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Secret Identity: The Fetish Art of Superman's Co-Creator Joe Shuster (Anglais) Relié – 1 avril 2009

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4,4 étoiles sur 5 27 Commentaires sur Amazon.com |

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Descriptions du produit

Présentation de l'éditeur

"Secret Identity: The Fetish Art of Superman's Co-creator Joe Shuster" showcases rare and recently discovered early erotic artwork by the most seminal artist in comics. Created in the late 1940s when Shuster was down on his luck after suing "DC Comics" over the copyright for "Superman", he illustrated these images for an obscure series of magazines called "Nights of Terror", published under the counter until it was banned by the U.S. Senate. The discovery of this artwork reveals the 'secret identity' of this revered comics creator and is sure to generate controversy and change the perception of the way we look at Clark Kent, Lois Lane, Lana Lang and Jimmy Olsen forever. The book includes reproductions of these images and an introduction that provides a detailed account of the scandal and the court trial that resulted from the publication of this racy material.

Biographie de l'auteur

Craig Yoe runs the New York design firm YOE! Studio with Clizia Gussoni. Yoe is the author of over thirty books, including The Art of Mickey Mouse, which was a Time magazine book of the year and boasted an introduction by John Updike. Yoe has won the Gold Medal from the Society of Illustrators, two Addys, the Mobius, and an Eisner Award. Yoe is a popular speaker and has curated art exhibits around the world. Joseph "Joe" Shuster (1914-1992) was a Jewish, Canadian-born comic book artist. He later moved to Cleveland, Ohio, and is best known for co-creating Superman, with boyhood pal and writer Jerry Siegel. Published by DC Comics in Action Comics no. 1 (June 1938), Superman lays the groundwork for the entire comic book industry.

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Détails sur le produit

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Commentaires client les plus utiles sur Amazon.com (beta)

Amazon.com: 4.4 étoiles sur 5 27 commentaires
60 internautes sur 62 ont trouvé ce commentaire utile 
5.0 étoiles sur 5 Finally, the missing piece of the puzzle! 11 mars 2009
Par David Burd - Publié sur Amazon.com
Format: Relié Achat vérifié
Anyone even remotely interested in comics has heard the story of Superman's creation many times over. Two imaginative kids from Cleveland concoct this fantastic tale of super-heroics and an industry is born. Likewise, we've all heard the story of how Jerry Siegel and Joe Shuster lost control of their character in a bitter lawsuit with DC Comics in the late 1940's. The same is true of the last chapter: With a big-budget Superman movie in the works, pressure is put upon DC by the community of comic artists. Siegel and Shuster are given a pension by DC and their credits are restored to the comic pages. But the Christopher Reeve Superman movie was released in 1978 and the DC lawsuit took place in 1948. That's a gap of nearly three decades in which Shuster is unaccounted for! An anecdote about Joe working as a messenger is the only story we've heard that explains what Shuster did in those missing years.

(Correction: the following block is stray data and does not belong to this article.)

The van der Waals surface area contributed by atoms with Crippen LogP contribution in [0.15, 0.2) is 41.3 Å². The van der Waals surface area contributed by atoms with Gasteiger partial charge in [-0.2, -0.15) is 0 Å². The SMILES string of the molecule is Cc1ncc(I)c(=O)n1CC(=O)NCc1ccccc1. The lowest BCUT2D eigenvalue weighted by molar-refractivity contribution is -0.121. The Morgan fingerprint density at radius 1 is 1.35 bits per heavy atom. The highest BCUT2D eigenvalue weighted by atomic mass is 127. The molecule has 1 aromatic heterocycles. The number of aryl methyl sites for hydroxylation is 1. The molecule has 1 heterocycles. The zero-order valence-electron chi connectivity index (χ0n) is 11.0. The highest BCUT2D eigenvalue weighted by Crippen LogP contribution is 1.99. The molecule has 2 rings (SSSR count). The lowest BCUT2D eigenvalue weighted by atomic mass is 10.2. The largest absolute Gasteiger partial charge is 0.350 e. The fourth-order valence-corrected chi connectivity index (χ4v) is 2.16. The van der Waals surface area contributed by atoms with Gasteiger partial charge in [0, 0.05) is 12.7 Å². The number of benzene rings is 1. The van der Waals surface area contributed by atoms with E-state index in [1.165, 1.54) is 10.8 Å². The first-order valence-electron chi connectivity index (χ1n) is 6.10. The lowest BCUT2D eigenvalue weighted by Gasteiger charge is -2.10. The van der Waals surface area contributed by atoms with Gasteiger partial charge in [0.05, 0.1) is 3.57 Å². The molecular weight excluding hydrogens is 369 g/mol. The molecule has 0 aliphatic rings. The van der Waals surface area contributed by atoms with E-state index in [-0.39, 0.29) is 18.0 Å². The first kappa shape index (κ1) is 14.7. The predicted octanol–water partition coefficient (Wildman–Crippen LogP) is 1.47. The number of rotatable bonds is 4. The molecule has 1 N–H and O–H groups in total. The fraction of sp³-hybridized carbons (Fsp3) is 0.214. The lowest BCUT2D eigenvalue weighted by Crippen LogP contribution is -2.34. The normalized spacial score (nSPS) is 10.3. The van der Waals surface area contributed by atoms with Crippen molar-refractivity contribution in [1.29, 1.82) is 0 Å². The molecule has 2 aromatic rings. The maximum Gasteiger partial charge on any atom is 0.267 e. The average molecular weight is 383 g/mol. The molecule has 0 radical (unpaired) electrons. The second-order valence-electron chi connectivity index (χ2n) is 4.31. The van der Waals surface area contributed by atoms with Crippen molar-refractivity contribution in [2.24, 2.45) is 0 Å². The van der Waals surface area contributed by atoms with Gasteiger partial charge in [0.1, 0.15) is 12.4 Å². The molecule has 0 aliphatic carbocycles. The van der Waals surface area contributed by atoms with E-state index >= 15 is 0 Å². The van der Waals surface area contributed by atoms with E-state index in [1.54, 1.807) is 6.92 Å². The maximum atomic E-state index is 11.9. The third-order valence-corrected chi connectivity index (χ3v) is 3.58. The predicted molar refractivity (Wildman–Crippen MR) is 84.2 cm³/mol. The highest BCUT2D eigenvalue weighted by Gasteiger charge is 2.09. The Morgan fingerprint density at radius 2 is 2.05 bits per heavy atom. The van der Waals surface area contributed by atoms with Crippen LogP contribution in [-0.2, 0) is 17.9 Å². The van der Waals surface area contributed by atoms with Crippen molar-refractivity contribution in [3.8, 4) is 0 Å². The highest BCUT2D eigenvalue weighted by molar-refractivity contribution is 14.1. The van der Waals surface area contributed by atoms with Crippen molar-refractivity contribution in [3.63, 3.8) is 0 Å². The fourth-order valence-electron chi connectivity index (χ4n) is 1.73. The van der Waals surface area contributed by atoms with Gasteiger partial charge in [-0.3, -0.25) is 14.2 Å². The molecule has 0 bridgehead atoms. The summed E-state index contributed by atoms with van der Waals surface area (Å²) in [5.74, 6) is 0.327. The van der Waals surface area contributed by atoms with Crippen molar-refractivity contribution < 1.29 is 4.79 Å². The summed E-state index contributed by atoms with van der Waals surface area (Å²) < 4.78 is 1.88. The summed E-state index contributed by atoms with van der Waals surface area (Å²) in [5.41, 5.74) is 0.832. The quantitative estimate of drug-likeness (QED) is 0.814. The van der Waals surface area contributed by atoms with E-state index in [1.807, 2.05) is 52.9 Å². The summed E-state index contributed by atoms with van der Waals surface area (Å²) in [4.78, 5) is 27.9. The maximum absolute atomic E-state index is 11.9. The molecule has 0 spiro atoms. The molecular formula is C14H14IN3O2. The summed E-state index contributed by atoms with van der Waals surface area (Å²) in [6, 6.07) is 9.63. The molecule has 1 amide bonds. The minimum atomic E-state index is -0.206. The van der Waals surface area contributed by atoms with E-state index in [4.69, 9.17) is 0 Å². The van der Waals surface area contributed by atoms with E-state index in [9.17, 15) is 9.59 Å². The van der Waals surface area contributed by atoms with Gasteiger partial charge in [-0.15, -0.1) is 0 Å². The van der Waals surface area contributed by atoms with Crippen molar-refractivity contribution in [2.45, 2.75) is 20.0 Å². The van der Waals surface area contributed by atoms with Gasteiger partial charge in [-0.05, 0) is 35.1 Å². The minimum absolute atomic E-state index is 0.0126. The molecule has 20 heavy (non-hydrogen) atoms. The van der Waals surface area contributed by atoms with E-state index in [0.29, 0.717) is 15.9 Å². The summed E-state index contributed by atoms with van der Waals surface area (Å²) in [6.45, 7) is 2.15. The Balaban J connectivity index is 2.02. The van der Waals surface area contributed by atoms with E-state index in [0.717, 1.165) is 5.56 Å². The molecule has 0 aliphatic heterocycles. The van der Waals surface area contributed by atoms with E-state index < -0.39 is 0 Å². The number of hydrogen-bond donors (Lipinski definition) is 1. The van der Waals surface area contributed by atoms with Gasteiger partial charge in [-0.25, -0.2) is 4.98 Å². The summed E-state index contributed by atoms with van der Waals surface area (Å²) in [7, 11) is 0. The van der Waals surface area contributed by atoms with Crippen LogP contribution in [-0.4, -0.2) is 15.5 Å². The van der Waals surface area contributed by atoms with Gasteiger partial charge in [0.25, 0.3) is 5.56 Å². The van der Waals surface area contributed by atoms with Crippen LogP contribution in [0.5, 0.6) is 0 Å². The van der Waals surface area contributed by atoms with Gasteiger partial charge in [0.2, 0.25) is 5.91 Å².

Now, with this book, Craig Yoe fills in the missing chapter in the Joe Shuster story. With an introduction by no less than Stan Lee, it is by turns sad, sordid, strange, shocking and super-man-datory reading. Without giving any of it away (I want you to be as fascinated as I was) the story of Joe's lost years involves obscenity, torture, murder and a cast of characters as odd and as varied as the ones he drew in the comic books. Fredric Wertham makes an appearance, along with various gangsters and pornographers, the US Supreme Court, and even Hitler!

No less startling is the art that Shuster produced during this period. It's a tossup as to which is more disturbing, Joe's fetish art or the true story behind it. Subject matter aside, Shuster did some of the best work of his career in this gap between Superman, the comic book and Superman, the movie. Yet it's almost impossible to appreciate the drawing without an uneasy feeling about the bizarre scenes he depicts and the sleazy underworld for which it was created.

Although on the surface this is an art book (the first title released by the new Abrahms ComicArts imprint) it is as much an exposé and a serious work of history. Yoe and his investigators did an amazing job of researching the scandalous facts surrounding these undiscovered drawings and putting them in the proper context.

Joe Shuster's secret identity is revealed at last.
1 internautes sur 1 ont trouvé ce commentaire utile 
4.0 étoiles sur 5 A sad story about a shameful time in our history with kinky pictures to boot! 3 octobre 2012
Par tsktsktsk - Publié sur Amazon.com
Format: Relié Achat vérifié